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OFFICE OF THE UNITED STATES ATTORNEY
NORTHERN DISTRICT OF WEST VIRGINIA

William J. Ihlenfeld, II
UNITED STATES ATTORNEY


1125 Chapline Street, Federal Building, Suite 3000 ● Wheeling, WV 26003
(304) 234-0100 ● Contact: Chris Zumpetta-Parr, Public Affairs Specialist

WWW.JUSTICE.GOV/USAO/WVN

May 14, 2014
FOR IMMEDIATE RELEASE

Former Fairmont State official
sentenced to prison

ELKINS, WEST VIRGINIA – A former vice-president at Fairmont State University has been sentenced to federal prison for stealing over $1.3 million dollars from the school.

United States Attorney William J. Ihlenfeld, II announced that David A. TAMM, age 45, of Parkersburg, West Virginia, was sentenced to 46 months in prison as a result of his convictions for “Embezzlement from State Agency Receiving Federal Funds” and “Making and Subscribing a False Tax Return for Tax Year 2012.” U.S. District Judge Irene Keeley imposed the punishment today at a sentencing hearing in Elkins.

TAMM, a former vice-president at Fairmont State University, was convicted of stealing funds from the school through the use of state-issued purchasing cards. TAMM admitted that from October of 2007 until January of 2013, he embezzled and stole funds from Fairmont State, including funds from federal education grants. TAMM, who served as Chief Information Officer at the school, also admitted to filing a false tax return for the 2012 tax year by reporting substantially less income than he had actually received.

The Court ordered TAMM to make restitution in the amount of $1,324,191.04 to Fairmont State University and $224,759 to the IRS for back takes. The Court also imposed a money judgment in the amount of $639,174.33. TAMM, who is on bond, will self-report to prison next month.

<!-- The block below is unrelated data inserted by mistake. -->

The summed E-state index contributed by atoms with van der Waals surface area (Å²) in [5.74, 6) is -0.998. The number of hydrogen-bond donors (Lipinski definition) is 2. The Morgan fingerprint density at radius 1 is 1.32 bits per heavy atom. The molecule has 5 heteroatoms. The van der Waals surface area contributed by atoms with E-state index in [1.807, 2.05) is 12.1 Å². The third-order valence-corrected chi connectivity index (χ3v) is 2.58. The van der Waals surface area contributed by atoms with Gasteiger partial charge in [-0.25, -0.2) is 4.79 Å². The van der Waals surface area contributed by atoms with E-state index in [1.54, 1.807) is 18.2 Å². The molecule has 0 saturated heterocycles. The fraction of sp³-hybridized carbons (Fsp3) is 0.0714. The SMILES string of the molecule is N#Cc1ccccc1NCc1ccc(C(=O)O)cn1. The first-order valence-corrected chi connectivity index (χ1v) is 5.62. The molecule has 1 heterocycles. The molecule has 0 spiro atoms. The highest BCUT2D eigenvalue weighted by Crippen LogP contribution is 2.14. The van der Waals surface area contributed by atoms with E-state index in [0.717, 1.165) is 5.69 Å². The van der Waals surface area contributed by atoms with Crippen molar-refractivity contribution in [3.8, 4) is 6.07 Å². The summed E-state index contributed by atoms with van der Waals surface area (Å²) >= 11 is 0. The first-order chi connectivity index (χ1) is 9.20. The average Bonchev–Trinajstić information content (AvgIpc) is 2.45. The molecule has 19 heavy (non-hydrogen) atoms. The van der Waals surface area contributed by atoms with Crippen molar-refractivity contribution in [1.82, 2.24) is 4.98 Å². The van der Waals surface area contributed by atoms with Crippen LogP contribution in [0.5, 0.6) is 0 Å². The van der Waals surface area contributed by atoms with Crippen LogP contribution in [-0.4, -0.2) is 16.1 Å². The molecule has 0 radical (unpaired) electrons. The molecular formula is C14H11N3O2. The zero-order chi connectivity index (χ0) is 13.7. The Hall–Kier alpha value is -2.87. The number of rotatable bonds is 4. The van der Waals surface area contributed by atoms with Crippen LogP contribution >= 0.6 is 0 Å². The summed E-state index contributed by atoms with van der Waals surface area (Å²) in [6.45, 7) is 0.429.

The investigation revealed that TAMM purchased hundreds of computer switches with purchasing cards and then resold them for cash. The cash was then used by TAMM to purchase luxury automobiles, a $435,000 home in Bridgeport, West Virginia, and other expensive items. TAMM also used a purchasing card to acquire high-end electronics for his personal use.

This case was prosecuted by Assistant United States Attorney Andrew R. Cogar and was investigated by the Federal Bureau of Investigation, the Internal Revenue Service-CI, the West Virginia Commission on Special Investigations and the Fairmont State University Police.

If anyone has information regarding public corruption in their community they are encouraged to call the West Virginia Public Corruption Hotline at 1-855-WVA-FEDS (1-855-982-3337), or to send an email to wvafeds@usdoj.gov.

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